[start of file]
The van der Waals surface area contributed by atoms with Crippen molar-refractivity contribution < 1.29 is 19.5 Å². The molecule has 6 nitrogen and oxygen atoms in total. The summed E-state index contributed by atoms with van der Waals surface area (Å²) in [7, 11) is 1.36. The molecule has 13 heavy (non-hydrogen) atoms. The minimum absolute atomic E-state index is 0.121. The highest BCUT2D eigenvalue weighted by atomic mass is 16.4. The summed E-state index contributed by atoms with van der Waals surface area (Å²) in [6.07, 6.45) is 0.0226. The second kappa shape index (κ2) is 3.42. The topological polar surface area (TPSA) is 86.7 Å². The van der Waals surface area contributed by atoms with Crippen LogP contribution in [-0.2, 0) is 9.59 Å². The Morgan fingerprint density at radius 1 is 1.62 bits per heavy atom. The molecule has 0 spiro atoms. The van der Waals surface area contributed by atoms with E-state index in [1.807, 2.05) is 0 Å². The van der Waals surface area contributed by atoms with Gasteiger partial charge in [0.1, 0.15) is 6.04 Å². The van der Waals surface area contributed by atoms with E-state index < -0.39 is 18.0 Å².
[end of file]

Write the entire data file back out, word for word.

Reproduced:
The van der Waals surface area contributed by atoms with Crippen molar-refractivity contribution < 1.29 is 19.5 Å². The molecule has 6 nitrogen and oxygen atoms in total. The summed E-state index contributed by atoms with van der Waals surface area (Å²) in [7, 11) is 1.36. The molecule has 13 heavy (non-hydrogen) atoms. The minimum absolute atomic E-state index is 0.121. The highest BCUT2D eigenvalue weighted by atomic mass is 16.4. The summed E-state index contributed by atoms with van der Waals surface area (Å²) in [6.07, 6.45) is 0.0226. The second kappa shape index (κ2) is 3.42. The topological polar surface area (TPSA) is 86.7 Å². The van der Waals surface area contributed by atoms with Crippen LogP contribution in [-0.2, 0) is 9.59 Å². The Morgan fingerprint density at radius 1 is 1.62 bits per heavy atom. The molecule has 0 spiro atoms. The van der Waals surface area contributed by atoms with E-state index in [1.807, 2.05) is 0 Å². The van der Waals surface area contributed by atoms with Gasteiger partial charge in [0.1, 0.15) is 6.04 Å². The van der Waals surface area contributed by atoms with E-state index < -0.39 is 18.0 Å².